The Right to Exclude after Emancipation: A Quantitative Study
University of Maryland - Francis King Carey School of Law
January 16, 2012
During the nineteenth century, the landowner’s right to exclude expanded while the public’s rights contracted. Landowners gained the right to exclude roaming livestock and wandering hunters with the closing of the open range. Two explanations are possible for the change in property rights. Greater autonomy allows private owners to make more efficient use of their land. On the other hand, the right to exclude changes property owners' bargaining position and enables them to extract economic rents from non-owners. Empirical validation for either proposition is limited since only a handful of studies have examined the closing of the range.
This Article examines the closing of the range and restrictions on hunting in the postwar South using previously unexamined data. In the South, the first counties to close were those with the largest black populations. If the range remained open, blacks could graze their animals, hunt, fish, and forage on the open range; if the range were closed, blacks would have no alternative to sharecropping. Preliminary results suggest that labor control, not economic efficiency, motivated the closing of the range.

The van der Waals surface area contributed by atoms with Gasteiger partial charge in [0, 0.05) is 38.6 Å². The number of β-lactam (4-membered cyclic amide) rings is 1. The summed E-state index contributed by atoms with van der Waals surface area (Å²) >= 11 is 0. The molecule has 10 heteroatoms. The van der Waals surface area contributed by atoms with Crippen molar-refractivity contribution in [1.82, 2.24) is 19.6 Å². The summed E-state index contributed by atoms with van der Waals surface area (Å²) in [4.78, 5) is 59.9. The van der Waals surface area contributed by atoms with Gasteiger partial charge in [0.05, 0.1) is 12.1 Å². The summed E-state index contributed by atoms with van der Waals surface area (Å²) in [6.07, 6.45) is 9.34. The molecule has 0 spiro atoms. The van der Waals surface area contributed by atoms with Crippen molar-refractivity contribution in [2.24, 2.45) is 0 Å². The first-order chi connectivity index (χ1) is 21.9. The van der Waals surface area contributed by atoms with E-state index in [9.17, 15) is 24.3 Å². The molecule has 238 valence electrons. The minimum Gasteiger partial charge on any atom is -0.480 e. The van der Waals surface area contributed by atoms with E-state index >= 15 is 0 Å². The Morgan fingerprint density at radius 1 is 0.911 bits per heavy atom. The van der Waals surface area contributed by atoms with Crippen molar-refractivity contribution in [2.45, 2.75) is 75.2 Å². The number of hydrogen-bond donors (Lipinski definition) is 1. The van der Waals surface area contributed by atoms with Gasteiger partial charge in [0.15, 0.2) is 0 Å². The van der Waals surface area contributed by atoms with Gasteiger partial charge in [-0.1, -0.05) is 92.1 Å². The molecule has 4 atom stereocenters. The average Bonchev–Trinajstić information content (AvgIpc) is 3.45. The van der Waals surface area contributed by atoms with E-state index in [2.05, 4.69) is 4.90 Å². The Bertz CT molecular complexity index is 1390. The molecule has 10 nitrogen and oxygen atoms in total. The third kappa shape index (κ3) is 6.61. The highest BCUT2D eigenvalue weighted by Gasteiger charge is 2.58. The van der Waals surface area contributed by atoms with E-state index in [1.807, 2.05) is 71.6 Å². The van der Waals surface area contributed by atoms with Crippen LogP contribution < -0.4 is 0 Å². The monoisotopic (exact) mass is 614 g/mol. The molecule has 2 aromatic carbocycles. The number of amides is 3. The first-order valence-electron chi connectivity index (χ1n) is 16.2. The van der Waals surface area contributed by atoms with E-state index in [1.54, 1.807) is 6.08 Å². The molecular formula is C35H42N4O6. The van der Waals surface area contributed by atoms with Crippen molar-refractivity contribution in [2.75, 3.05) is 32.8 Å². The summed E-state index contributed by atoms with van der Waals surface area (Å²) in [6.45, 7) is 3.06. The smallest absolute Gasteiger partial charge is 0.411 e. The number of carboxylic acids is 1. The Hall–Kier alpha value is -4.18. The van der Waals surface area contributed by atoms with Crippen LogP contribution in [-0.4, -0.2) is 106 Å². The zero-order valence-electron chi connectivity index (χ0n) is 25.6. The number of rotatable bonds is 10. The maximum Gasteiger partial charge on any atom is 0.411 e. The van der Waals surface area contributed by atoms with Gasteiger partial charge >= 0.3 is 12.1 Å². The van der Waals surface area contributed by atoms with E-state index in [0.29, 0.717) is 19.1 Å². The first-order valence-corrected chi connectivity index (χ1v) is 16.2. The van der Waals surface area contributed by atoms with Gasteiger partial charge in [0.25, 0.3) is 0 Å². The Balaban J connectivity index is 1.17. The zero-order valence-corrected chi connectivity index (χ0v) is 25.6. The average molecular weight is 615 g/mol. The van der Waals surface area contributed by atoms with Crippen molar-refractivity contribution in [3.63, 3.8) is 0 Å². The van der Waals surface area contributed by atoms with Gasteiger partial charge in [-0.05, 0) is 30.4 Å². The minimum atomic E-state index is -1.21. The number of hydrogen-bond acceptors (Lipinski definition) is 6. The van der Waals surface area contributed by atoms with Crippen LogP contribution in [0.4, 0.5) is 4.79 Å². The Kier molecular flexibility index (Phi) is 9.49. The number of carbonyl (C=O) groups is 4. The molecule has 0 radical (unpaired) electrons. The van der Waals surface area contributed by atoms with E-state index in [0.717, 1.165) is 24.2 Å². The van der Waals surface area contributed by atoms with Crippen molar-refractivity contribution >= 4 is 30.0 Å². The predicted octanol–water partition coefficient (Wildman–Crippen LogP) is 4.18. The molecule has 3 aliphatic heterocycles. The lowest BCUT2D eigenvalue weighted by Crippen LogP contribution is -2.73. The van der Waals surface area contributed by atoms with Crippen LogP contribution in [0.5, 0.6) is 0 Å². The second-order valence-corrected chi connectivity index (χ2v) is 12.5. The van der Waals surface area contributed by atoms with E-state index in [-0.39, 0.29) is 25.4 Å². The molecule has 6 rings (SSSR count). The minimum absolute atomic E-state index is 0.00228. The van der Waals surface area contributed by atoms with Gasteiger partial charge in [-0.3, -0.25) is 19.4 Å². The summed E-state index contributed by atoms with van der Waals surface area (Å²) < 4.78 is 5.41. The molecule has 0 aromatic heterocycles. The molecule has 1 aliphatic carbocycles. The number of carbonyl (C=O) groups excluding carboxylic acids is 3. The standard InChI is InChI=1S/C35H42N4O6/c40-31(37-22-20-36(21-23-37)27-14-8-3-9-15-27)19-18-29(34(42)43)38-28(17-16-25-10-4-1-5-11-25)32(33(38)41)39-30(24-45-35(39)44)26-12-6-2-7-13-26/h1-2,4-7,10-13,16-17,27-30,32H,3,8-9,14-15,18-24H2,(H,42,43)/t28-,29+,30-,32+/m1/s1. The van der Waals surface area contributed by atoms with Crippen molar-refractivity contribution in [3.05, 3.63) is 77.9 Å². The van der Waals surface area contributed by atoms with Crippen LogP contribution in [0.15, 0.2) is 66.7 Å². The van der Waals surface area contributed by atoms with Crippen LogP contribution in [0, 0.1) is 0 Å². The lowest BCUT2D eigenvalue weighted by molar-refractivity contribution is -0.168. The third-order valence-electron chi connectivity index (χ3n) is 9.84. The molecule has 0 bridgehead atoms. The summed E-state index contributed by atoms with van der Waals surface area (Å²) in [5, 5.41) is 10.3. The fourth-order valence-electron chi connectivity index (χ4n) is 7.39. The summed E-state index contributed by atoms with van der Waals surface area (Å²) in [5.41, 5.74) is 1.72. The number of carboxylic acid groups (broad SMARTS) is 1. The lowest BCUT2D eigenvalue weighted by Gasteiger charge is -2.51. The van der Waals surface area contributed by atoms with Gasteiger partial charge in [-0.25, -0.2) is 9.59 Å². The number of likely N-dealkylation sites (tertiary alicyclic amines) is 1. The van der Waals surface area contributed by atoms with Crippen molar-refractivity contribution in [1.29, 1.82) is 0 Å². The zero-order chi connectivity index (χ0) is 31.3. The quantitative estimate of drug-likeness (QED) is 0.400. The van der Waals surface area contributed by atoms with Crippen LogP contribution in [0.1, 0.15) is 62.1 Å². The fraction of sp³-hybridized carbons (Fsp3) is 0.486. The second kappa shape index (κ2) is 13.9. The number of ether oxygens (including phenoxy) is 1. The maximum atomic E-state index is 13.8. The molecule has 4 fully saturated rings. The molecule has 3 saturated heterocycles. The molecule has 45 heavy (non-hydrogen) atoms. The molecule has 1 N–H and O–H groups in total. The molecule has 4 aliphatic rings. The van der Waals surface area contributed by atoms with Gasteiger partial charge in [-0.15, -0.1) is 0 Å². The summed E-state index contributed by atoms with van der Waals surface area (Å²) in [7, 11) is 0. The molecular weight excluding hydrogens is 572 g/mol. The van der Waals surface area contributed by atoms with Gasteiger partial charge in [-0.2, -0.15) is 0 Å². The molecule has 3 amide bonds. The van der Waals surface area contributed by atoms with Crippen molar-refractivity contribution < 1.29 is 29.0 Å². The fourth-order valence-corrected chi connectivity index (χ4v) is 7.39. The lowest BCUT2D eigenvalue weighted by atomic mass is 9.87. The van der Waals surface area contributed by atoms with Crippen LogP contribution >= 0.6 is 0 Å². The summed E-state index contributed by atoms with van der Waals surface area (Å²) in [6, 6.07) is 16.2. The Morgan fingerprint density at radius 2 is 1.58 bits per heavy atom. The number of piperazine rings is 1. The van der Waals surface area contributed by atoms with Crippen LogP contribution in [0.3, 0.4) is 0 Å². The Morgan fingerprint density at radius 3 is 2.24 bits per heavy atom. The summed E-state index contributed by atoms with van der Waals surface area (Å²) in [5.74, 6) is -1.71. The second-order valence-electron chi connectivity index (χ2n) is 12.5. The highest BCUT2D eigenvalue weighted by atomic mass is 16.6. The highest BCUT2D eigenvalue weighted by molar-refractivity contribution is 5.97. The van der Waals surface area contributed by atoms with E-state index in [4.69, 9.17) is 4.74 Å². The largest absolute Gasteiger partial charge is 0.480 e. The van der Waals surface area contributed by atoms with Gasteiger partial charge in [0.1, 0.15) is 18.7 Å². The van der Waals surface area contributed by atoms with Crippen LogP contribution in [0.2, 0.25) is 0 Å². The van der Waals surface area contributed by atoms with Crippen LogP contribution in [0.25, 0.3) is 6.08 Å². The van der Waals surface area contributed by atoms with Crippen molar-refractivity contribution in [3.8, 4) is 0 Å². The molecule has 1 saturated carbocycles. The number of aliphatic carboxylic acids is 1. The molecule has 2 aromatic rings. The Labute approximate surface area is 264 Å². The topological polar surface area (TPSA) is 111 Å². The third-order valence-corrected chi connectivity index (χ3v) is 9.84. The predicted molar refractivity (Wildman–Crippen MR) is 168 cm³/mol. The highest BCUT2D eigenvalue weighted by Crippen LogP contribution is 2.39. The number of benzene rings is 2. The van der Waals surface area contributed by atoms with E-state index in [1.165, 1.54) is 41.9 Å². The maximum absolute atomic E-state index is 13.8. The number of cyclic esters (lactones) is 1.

Keywords: Reconstruction, open range, closed range, sharecropper
JEL Classification: J43, K11, N41, N51working papers series
Date posted: January 16, 2012 ; Last revised: December 10, 2012
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